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Book Review

Approach to the Psychiatric Patient: Case-Based Essays

James W. Lomax, MD and Carla Bejjani, MD

Published: December 15, 2009

Approach to the Psychiatric Patient: Case-Based Essays

by the faculties of Weill Cornell Medical College and Columbia University College of Physicians and Surgeons. Edited by John W. Barnhill, MD. American Psychiatric Publishing, Inc, Arlington, VA, 2009, 535 pages, $62.00 (paper).

Approach to the Psychiatric Patient: Case-Based Essays is a novel approach to education and communication about psychiatric disorders. As the title indicates, it is "case-based" as opposed to a diagnostic or treatment-based perspective. The 10 cases are each titled with a "problem," which may or may not be a typical psychiatric disorder. The cases range from schizophrenia to exam failure. Each case is personalized by identification with a particular, illustrative patient name. Each case is then approached via short chapters, the content of which varies considerably based upon the challenges presented by the case. The focus of the chapters also varies considerably, ranging from typical clinical topics like suicide for a case on depression and violence in a case on schizophrenia, to pharmacology of mood instability in a particularly interesting patient with both mood and personality disorder features. There are also creative and frequently underrepresented topics: outsider art, spirituality, and internalized homophobia. Many of these chapters are written by the true leaders of the topics they address (Paul S. Appelbaum on ethics, J. John Mann on suicide, James H. Kocsis on depression, John C. Markowitz on interpersonal psychotherapy, and Ethel C. Person on love). The individual chapters are rather short and, therefore, function better as stimulators of discussion or thinking than as in-depth sources of reference for either psychopharmacologic or psychosocial topics.

Nonetheless, the book provides a rich intimation of the breadth of our field. The great majority of the chapters are well written and intellectually stimulating.

A few audiences might benefit greatly from this text. One would be those nonpsychiatric physicians who are responsive to the realities of their practice and want help to provide better treatment themselves or make better referral to the patients in their practice with mood, anxiety, and substance use disorders. These practitioners will have ideas and resources brought into their awareness that may not have occurred to them before. A second audience would be those medical students who are considering psychiatry but are uncertain about it and those for whom psychiatry is their "second choice" of endeavor with a primary care specialty as their first choice. These individuals are often part of "psychiatry interest clubs" at academic medical centers, such as "The Couch," a student club at Baylor College of Medicine. This book would be a wonderful text for their monthly meetings with a faculty mentor/sponsor of the group and could lead to very useful discussions. Such discussions would provide more substance for the psychiatric referrals for those students who did not choose psychiatry and would probably tilt the ones "on the fence" toward choosing psychiatry as their professional pathway. A third audience could well be the national cohort of PGY-I psychiatry residents, for whom this textbook might provide an excellent stimulus for the PGY-I meetings and introduction to the biopsychosocial/spiritual pluralism of our specialty.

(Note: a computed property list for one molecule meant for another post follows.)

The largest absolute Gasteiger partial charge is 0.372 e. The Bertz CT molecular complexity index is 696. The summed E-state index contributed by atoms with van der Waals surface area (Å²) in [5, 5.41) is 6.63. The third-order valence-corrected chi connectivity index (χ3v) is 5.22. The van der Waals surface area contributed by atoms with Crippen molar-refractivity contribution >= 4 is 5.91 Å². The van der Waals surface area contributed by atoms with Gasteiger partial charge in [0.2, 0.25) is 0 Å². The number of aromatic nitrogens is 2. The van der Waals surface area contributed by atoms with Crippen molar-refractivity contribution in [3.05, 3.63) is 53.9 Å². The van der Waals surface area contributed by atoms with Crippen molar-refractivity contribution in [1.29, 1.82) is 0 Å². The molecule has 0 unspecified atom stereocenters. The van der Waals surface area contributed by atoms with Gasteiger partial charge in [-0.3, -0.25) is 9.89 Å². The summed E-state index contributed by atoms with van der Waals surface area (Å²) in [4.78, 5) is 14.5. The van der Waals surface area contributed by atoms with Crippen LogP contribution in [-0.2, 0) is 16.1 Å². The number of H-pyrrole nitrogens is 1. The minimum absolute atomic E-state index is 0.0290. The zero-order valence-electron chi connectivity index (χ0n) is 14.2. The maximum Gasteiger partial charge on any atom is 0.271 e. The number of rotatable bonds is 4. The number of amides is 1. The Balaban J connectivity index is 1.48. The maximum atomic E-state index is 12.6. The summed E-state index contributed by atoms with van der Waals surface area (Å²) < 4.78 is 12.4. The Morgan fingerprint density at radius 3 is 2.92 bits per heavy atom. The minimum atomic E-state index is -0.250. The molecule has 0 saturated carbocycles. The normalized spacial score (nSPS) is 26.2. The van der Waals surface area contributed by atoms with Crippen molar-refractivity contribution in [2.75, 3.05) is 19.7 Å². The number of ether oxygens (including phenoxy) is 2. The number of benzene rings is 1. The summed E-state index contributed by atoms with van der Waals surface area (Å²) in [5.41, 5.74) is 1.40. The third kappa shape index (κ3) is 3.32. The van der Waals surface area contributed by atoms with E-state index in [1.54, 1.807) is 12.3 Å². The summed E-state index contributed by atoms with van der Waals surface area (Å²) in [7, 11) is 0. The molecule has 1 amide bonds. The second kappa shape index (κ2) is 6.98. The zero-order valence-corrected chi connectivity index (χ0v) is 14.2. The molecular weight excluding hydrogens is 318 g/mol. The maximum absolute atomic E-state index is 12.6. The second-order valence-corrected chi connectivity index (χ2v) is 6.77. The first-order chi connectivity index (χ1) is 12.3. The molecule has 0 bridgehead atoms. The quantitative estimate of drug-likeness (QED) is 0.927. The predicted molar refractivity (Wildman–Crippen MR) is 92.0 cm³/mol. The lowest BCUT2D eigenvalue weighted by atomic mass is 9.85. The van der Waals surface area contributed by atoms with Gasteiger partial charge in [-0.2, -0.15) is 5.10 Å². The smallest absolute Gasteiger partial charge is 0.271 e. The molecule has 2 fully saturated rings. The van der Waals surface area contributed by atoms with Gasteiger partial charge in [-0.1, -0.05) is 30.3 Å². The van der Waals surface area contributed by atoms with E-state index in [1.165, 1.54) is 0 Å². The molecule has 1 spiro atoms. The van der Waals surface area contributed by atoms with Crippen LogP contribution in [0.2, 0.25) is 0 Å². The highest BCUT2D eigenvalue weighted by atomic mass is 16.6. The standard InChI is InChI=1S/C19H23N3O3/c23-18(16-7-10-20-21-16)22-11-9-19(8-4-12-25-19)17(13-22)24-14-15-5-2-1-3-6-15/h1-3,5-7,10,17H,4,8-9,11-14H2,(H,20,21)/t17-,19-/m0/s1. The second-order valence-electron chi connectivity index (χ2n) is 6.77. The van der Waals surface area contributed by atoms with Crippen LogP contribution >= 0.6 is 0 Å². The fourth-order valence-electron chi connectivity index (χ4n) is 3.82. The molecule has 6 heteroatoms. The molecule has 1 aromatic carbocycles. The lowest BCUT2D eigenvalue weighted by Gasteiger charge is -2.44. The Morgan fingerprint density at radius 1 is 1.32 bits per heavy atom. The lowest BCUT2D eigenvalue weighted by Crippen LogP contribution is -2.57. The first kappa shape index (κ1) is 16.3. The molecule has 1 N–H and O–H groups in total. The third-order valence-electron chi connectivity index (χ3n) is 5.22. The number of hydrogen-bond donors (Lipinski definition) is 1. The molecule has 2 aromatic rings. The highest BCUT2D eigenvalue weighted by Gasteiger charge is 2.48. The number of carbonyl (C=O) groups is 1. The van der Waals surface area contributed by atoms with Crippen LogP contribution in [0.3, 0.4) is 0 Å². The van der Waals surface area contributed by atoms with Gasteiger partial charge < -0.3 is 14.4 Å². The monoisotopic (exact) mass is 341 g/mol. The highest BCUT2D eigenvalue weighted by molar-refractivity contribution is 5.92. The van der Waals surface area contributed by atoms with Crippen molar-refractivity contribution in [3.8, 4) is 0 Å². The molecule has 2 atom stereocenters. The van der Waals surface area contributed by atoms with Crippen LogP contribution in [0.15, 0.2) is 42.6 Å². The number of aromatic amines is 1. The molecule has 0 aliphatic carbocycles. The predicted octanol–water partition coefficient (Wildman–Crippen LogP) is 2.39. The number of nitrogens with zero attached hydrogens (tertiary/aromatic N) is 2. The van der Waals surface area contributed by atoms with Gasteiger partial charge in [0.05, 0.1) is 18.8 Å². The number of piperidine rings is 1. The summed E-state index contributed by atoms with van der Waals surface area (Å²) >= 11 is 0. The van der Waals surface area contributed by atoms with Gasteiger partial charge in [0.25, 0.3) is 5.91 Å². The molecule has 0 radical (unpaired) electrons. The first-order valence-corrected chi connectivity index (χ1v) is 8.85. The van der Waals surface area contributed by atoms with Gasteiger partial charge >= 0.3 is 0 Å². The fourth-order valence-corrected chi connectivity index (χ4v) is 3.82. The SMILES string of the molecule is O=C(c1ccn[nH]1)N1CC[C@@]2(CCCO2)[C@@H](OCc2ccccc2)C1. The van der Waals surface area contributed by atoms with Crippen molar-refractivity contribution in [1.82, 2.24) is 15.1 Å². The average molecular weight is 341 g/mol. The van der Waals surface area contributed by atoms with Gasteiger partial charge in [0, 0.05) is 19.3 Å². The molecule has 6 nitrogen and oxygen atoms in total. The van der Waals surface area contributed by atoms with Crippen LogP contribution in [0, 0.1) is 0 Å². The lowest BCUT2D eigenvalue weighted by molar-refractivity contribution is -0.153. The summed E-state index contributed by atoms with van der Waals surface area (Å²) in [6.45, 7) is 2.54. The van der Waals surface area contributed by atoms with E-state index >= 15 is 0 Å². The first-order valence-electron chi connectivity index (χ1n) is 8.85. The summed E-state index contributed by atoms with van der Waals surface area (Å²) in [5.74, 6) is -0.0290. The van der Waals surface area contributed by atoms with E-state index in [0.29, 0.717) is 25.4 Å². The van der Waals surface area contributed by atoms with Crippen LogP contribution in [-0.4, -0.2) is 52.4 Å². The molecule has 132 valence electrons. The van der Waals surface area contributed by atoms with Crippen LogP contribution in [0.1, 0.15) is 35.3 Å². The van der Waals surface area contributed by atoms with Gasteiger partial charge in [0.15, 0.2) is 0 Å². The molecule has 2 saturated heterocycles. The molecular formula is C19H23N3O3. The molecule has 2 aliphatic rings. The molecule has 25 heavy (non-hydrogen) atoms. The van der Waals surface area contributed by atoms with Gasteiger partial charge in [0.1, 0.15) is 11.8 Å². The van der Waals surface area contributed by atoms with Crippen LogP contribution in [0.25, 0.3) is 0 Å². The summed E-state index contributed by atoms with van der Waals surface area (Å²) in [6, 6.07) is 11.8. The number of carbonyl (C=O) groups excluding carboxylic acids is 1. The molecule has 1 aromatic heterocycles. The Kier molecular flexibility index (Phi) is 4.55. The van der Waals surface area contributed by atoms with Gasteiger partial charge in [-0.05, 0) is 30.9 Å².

From a PGY-I perspective, this book is an excellent tool for teaching the "how to" of a multidisciplinary approach to the psychiatric patient. Reading the essays after each case provides an intimation of the different facets of the clinical presentation, a valuable perspective to develop during the first years of training and a foundation for a broader and deeper approach to mental illnesses. It also stimulates a rich curiosity about patients, making each clinical encounter more intellectually stimulating and countering the tendency to dehumanize patients when feeling overwhelmed by the demanding "routine" of internship. Although very different from a traditional textbook, this book would be informative in a novel way for the new psychiatrist. Each essay is brief and presents complex concepts in a very accessible manner, allowing the reader to easily assimilate "pearls" that might be overlooked in more detailed chapters or textbooks. It also helps clinicians to feel more at ease with certain patients and illnesses that they might normally be hesitant to approach.

Approach to the Psychiatric Patient: Case-Based Essays includes basic knowledge about psychiatry but also gives a taste of advances and research, which can stimulate the new residents’ curiosity and lead them to explore more evidence-based medicine or participate in research about a subject that might have particularly interested them.

Having names and "real" patients associated with each chapter not only makes it easier to acquire information but also helps the PGY-Is to connect the person of the patient with the illness. Furthermore, the variety of the patients presented in the book goes beyond the cases that residents typically encounter during their first year and might be one of the few connections they have with the real diversity of psychiatry.

Finally, this book gives the new psychiatrist not only a solid basis of knowledge and structure for "approach" but also an inspiration for personal investment and creativity in exploring the yet unknown.

James W. Lomax, MD

Carla Bejjani, MD

Author affiliations: Baylor College of Medicine, Houston, Texas. Potential conflicts of interest: None reported.

Volume: 70

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